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Red Rock Rondo tells the stories of the
people and the place of Utah's Zion Canyon through a cycle of songs
composed by Phillip Bimstein and a film produced by Hal Cannon and Taki
Telonidis for the Western Folklife Center.
Red Rock Rondo—the public television
special, the DVD, and the music CD—are all signature projects of the
National Park's 2009 Centennial, "A Century of Sanctuary."
The stunning film includes rich scenes of natural beauty,
vintage stills and footage, an introduction to some of the songs'
subjects, comments by the musicians, and additional features.
Both the CD and DVD display Rockville, Utah artist Kate
paintings, "Rockville Farm" and "Rockville Garden."
View and listen to National Public Radio's "All Things
Considered" segment about Red Rock Rondo
here. Find more at
Western Folklife Center and at
In October, 2010,
Red Rock Rondo
Rocky Mountain Emmy Awards:
Best Arts Entertainment Program (Hal Cannon & Taki Telonidis producers)
Best Musical Composition (Phillip Bimstein, composer)
Red Rock Rondo film
Red Rock Rondo: Zion Canyon Song
Folklife Center presents Red Rock Rondo, "a musical
documentary film of the people, place and history of
Zion National Park."
From the Western Folklife Center description:
As Utah's Zion National Park turns 100, the Western
Folklife Center in cooperation with KUED TV have produced an hour-long
high-definition television program that has been selected as a signature
project of the Park's Centennial celebration. Red Rock Rondo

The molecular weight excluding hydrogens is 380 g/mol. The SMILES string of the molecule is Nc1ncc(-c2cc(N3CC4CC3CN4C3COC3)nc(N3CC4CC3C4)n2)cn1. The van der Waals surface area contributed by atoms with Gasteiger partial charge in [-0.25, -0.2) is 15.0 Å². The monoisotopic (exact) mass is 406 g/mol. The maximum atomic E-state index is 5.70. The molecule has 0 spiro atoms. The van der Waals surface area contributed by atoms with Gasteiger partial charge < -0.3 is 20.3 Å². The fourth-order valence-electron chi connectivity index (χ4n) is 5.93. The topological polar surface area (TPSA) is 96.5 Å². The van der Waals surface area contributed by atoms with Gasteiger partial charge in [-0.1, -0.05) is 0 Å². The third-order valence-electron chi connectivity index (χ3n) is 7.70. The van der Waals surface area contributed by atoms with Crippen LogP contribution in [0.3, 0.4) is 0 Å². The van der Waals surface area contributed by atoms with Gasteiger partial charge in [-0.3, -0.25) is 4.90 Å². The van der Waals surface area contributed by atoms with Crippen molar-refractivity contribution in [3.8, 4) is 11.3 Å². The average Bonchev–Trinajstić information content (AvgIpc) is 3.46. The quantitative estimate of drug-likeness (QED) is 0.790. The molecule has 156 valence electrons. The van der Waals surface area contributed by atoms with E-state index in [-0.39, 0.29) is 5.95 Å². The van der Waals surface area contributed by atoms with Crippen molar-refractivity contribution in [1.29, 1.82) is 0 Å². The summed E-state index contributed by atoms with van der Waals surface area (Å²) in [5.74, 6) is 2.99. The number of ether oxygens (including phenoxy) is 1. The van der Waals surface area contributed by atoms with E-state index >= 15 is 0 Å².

explores this spectacular place and its people through their stories put
to music by Phillip Bimstein, former mayor of Springdale, Utah, which
borders the Park. Red Rock Rondo weaves together the contemporary
and historical, creating a rich portrait of this spectacular place and
the people whose lives are so intricately connected to and affected by
it. These songs cover the pioneering of Virgin River Valley by Mormon
settlers in the mid-19th century, to the founding of Zion National Park
in the 20th century, to modern times where retirees, artists and urban
refugees have come to find their own piece of paradise.
Performed by an all-star ensemble on a lively assortment of guitars,
violins, oboe, English horn, mandolin, banjo, mandocello, harmonica,
button accordion, jaw harp, upright bass and vocals, the film also
features the local residents whose stories inspired Red Rock Rondo's
songs. Red Rock Rondo: Zion Canyon Song Cycle is composed by
Phillip Bimstein with musicians Charlotte Bell, Flavia Cerviño-Wood,
Harold Carr, Hal Cannon, and Kate MacLeod. The film was produced by Hal
Cannon and Taki Telonidis for the Western Folklife Center.
Top reciter Jerry Brooks
attended the May 9, 2009 World Premiere of Red
Rock Rondo, in Springdale, Utah. The program included a concert of the
Red Rock Rondo song cycle, followed by the film screening. She